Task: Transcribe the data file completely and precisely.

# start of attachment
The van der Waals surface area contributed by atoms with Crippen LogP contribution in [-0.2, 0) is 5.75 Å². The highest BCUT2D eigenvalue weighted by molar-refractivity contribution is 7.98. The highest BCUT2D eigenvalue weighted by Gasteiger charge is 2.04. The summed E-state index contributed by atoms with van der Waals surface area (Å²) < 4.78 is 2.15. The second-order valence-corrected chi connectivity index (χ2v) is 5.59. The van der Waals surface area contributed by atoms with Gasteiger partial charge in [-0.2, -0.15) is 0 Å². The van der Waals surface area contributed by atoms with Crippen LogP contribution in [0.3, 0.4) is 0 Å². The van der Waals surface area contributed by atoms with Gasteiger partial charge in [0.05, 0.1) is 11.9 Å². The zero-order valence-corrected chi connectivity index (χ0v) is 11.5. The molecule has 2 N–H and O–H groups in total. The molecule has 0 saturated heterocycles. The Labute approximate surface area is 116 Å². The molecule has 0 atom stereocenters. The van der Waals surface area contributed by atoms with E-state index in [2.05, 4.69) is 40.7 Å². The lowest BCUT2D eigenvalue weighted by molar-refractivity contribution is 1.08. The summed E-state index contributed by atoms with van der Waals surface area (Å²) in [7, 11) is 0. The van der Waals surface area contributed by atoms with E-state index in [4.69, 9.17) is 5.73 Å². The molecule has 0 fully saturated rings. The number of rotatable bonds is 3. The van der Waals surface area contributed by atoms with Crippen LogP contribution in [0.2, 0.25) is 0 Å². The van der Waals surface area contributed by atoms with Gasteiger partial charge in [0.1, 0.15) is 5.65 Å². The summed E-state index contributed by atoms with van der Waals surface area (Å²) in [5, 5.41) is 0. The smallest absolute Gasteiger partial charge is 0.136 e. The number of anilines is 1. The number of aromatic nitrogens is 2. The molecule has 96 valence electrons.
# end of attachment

The van der Waals surface area contributed by atoms with Crippen LogP contribution in [-0.2, 0) is 5.75 Å². The highest BCUT2D eigenvalue weighted by molar-refractivity contribution is 7.98. The highest BCUT2D eigenvalue weighted by Gasteiger charge is 2.04. The summed E-state index contributed by atoms with van der Waals surface area (Å²) < 4.78 is 2.15. The second-order valence-corrected chi connectivity index (χ2v) is 5.59. The van der Waals surface area contributed by atoms with Gasteiger partial charge in [-0.2, -0.15) is 0 Å². The van der Waals surface area contributed by atoms with Crippen LogP contribution in [0.3, 0.4) is 0 Å². The van der Waals surface area contributed by atoms with Gasteiger partial charge in [0.05, 0.1) is 11.9 Å². The zero-order valence-corrected chi connectivity index (χ0v) is 11.5. The molecule has 2 N–H and O–H groups in total. The molecule has 0 saturated heterocycles. The Labute approximate surface area is 116 Å². The molecule has 0 atom stereocenters. The van der Waals surface area contributed by atoms with E-state index in [2.05, 4.69) is 40.7 Å². The lowest BCUT2D eigenvalue weighted by molar-refractivity contribution is 1.08. The summed E-state index contributed by atoms with van der Waals surface area (Å²) in [7, 11) is 0. The van der Waals surface area contributed by atoms with E-state index in [4.69, 9.17) is 5.73 Å². The molecule has 0 fully saturated rings. The number of rotatable bonds is 3. The van der Waals surface area contributed by atoms with Crippen LogP contribution in [0.2, 0.25) is 0 Å². The van der Waals surface area contributed by atoms with Gasteiger partial charge in [0.1, 0.15) is 5.65 Å². The summed E-state index contributed by atoms with van der Waals surface area (Å²) in [5, 5.41) is 0. The smallest absolute Gasteiger partial charge is 0.136 e. The number of anilines is 1. The number of aromatic nitrogens is 2. The molecule has 96 valence electrons.